- Son-in-law of India’s biggest steel tycoon is betting big on converting coal tar into graphite anodes
- The new factory in Karnataka is aiming to take on a big China monopoly by investing $ 807 million or ₹ 6,000 crore
- Epsilon plans to produce 100,000 tons of synthetic graphite anode by 2030
Vikram Handa who is the son-in-law of India’s biggest steel tycoon Sajjan Jindal (Managing Director of the JSW Group) is betting big on converting the coal tar into graphite anodes for the electric car batteries in a bid to test China’s monopoly in this sector.
Vikram Handa set up Epsilon Advanced Materials Pvt – the first manufacturer of lithium-ion battery parts in India – in the southern state of Karnataka in August, sourcing the raw material from the largest steel mill in the country that’s owned by his father-in-law, Sajjan Jindal.
Handa is planning to ₹ 6,000 crore ($ 807 million) which will help the company produce 1,00,000 tons of synthetic graphite anode by 2030, which is close to 10% of the estimated global demand.
Anode materials are the negative electrode in the lithium-ion batteries and account for 25% of a cell’s components. China has been producing more than 80% of the world’s supply of these anodes, and imports raw materials from countries including India.
By planning to produce anodes in India, Handa is aiming to transition the South Asian nation from a battery minerals centre to a battery materials hub.
India has great scope for production of Electric Vehicles (EV) batteries locally as it has access to the raw materials, a $20 billion manufacturing incentive plan, a proposed battery materials policy and improving prospects for demand, Handa, 40, said.
He said, “I’m quite optimistic on the outlook for India’s battery space over the next decade,” and added, “It’s going to take another two to three years for really serious money to go into this space but after, you’ll see a lot of money pouring into it. India is such a big auto market that one cannot ignore it.”
Many Indian automakers have already started manufacturing EVs while several others have announced their plans to enter EV segment. The latest is Bhavish Aggarwal’s Ola Electric Mobility Pvt.
Aggarwal has said that he is expecting his startup will be making 15% of the world’s e-scooters by the summer of 2022.
Then there is also Tesla Inc., which has picked Karnataka, the same state where Epsilon has its factory, for its first plant, according to the state’s chief minister.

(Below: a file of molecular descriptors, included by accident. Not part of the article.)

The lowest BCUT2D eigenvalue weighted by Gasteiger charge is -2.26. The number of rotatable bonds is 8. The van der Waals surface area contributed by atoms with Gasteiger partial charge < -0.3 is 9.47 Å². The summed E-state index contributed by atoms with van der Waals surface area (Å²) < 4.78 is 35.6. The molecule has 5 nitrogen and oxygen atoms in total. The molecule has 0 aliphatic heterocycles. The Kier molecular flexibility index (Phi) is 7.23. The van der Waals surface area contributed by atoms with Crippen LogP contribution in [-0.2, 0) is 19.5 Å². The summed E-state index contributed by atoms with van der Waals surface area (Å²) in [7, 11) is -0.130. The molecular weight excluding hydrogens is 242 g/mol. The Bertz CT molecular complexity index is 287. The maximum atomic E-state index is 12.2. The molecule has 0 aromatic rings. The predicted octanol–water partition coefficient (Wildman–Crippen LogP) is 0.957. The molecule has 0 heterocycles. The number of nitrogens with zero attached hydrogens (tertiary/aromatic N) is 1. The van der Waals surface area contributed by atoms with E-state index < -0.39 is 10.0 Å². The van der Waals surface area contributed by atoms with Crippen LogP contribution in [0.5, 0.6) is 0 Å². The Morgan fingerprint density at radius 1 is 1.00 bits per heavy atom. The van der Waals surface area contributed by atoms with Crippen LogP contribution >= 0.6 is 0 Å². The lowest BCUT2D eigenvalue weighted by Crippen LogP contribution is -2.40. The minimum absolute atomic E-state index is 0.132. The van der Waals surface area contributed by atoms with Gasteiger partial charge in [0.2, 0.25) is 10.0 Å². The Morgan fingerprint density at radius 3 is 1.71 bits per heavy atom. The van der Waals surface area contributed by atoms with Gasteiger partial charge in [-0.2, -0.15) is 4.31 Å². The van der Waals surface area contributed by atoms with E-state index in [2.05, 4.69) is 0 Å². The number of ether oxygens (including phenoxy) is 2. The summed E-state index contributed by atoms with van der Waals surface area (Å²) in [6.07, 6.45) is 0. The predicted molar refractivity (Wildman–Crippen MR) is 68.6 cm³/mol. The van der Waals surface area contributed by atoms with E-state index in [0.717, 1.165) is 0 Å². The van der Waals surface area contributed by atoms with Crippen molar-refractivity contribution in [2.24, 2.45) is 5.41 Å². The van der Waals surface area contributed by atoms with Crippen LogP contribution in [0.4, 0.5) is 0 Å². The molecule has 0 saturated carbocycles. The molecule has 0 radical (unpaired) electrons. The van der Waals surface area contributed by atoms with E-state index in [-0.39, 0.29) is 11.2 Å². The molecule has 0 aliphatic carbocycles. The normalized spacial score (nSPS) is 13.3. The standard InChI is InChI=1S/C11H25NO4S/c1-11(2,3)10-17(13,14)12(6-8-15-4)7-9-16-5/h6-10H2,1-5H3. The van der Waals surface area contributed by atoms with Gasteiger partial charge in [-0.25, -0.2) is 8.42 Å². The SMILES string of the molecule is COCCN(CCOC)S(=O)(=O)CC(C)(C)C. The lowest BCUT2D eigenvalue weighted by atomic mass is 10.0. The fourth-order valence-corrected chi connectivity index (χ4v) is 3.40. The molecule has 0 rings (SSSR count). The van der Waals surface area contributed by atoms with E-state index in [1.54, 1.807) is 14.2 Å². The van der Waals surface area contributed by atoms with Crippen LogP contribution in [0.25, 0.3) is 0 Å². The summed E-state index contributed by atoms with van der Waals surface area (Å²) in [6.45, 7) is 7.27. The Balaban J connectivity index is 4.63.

One of the chief motivator for this pivot toward the new-energy vehicles is cleaning up India’s choking toxic air. However, the adoption of EVs has been slow, crippled by a lack of charging infrastructure and technology, higher costs of the cars and a delayed flow of funds into the development and production of batteries and other technologies.
As of now, India has some battery assembly plants but no cell manufacturers. EVs account for about 5% of China’s annual car sales, according to BloombergNEF, compared to less than 1% in India.
Handa said, “You are so dependent on cells from China that your cost structure can never really come down,”
India has the expertise which is needed to make the cells, and it has plentiful raw materials including aluminium, copper, electrolytes and nickel, the key elements for batteries, he said, adding that “while everybody keeps talking about lithium, it’s a very small part of the whole raw material that goes into the cell.”
The parent company of Epsilon processes coal tar, mainly sourced from JSW Steel Ltd., into thick black pellets or liquid which are used in everything from automobile tires to fuels and paints.
The switch to battery materials would require the company to further process the coal tar. Additionally, Epsilon has also managed to secure a patent for the furnace design and expects to file another three patents later this year.
As of now, the company is exporting precursor anode material to China, Japan and Europe.
Handa’s ambitions are also getting a push from Prime Minister Narendra Modi’s goal to lure manufacturers from China. India’s Transport Minister Nitin Gadkari, in March, promised to announce a comprehensive battery policy “soon”.
Epsilon has also been in talks with close to eight firms which are planning to bid under the government’s project to supply the anode, Handa said.
With all this, that domestic supply will become vital with EV sales forecast to overtake gas guzzlers in India by the end of the decade as prices become more aligned and infrastructure and technology improve, according to Mahindra & Mahindra Ltd., one of the country’s biggest automakers.
Handa said, “If adoption of EVs picks up in India and tomorrow Tesla comes and sets up a factory, then a big chunk of the anodes will be utilized in the domestic market.
“We’re confident that the Indian market will develop and we will have first mover advantage.”